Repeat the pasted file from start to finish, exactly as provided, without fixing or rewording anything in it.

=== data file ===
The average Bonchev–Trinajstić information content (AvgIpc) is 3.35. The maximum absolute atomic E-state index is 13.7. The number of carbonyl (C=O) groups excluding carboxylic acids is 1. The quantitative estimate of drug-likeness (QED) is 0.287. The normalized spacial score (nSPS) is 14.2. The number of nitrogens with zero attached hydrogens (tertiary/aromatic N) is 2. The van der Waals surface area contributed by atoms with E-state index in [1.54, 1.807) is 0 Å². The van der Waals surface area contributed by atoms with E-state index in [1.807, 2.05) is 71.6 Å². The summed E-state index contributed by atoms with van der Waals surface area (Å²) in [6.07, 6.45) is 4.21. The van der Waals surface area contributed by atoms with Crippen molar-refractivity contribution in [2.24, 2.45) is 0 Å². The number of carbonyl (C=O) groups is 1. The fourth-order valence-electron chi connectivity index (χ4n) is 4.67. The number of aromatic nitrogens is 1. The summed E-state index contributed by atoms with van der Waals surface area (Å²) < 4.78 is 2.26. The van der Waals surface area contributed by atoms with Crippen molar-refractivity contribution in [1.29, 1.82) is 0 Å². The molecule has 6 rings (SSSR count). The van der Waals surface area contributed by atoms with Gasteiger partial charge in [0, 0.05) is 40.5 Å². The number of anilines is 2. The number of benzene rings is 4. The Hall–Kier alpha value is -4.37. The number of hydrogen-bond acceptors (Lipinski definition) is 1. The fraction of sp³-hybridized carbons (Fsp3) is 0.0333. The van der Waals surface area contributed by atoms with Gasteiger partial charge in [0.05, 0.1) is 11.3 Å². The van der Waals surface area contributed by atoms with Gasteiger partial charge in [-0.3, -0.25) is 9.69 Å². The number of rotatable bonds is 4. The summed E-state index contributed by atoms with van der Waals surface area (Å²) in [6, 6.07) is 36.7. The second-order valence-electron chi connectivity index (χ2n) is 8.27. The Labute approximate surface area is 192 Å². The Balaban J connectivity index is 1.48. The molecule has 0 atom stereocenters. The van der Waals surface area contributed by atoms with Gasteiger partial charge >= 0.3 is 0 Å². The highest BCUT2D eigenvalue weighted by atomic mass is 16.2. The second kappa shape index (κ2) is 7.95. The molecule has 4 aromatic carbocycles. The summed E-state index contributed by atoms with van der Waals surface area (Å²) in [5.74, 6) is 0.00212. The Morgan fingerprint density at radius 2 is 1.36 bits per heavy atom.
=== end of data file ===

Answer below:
The average Bonchev–Trinajstić information content (AvgIpc) is 3.35. The maximum absolute atomic E-state index is 13.7. The number of carbonyl (C=O) groups excluding carboxylic acids is 1. The quantitative estimate of drug-likeness (QED) is 0.287. The normalized spacial score (nSPS) is 14.2. The number of nitrogens with zero attached hydrogens (tertiary/aromatic N) is 2. The van der Waals surface area contributed by atoms with E-state index in [1.54, 1.807) is 0 Å². The van der Waals surface area contributed by atoms with E-state index in [1.807, 2.05) is 71.6 Å². The summed E-state index contributed by atoms with van der Waals surface area (Å²) in [6.07, 6.45) is 4.21. The van der Waals surface area contributed by atoms with Crippen molar-refractivity contribution in [2.24, 2.45) is 0 Å². The number of carbonyl (C=O) groups is 1. The fourth-order valence-electron chi connectivity index (χ4n) is 4.67. The number of aromatic nitrogens is 1. The summed E-state index contributed by atoms with van der Waals surface area (Å²) < 4.78 is 2.26. The van der Waals surface area contributed by atoms with Crippen molar-refractivity contribution in [1.29, 1.82) is 0 Å². The molecule has 6 rings (SSSR count). The van der Waals surface area contributed by atoms with Gasteiger partial charge in [0, 0.05) is 40.5 Å². The number of anilines is 2. The number of benzene rings is 4. The Hall–Kier alpha value is -4.37. The number of hydrogen-bond acceptors (Lipinski definition) is 1. The fraction of sp³-hybridized carbons (Fsp3) is 0.0333. The van der Waals surface area contributed by atoms with Gasteiger partial charge in [0.05, 0.1) is 11.3 Å². The van der Waals surface area contributed by atoms with Gasteiger partial charge in [-0.3, -0.25) is 9.69 Å². The number of rotatable bonds is 4. The summed E-state index contributed by atoms with van der Waals surface area (Å²) in [6, 6.07) is 36.7. The second-order valence-electron chi connectivity index (χ2n) is 8.27. The Labute approximate surface area is 192 Å². The Balaban J connectivity index is 1.48. The molecule has 0 atom stereocenters. The van der Waals surface area contributed by atoms with Gasteiger partial charge >= 0.3 is 0 Å². The highest BCUT2D eigenvalue weighted by atomic mass is 16.2. The second kappa shape index (κ2) is 7.95. The molecule has 4 aromatic carbocycles. The summed E-state index contributed by atoms with van der Waals surface area (Å²) in [5.74, 6) is 0.00212. The Morgan fingerprint density at radius 2 is 1.36 bits per heavy atom.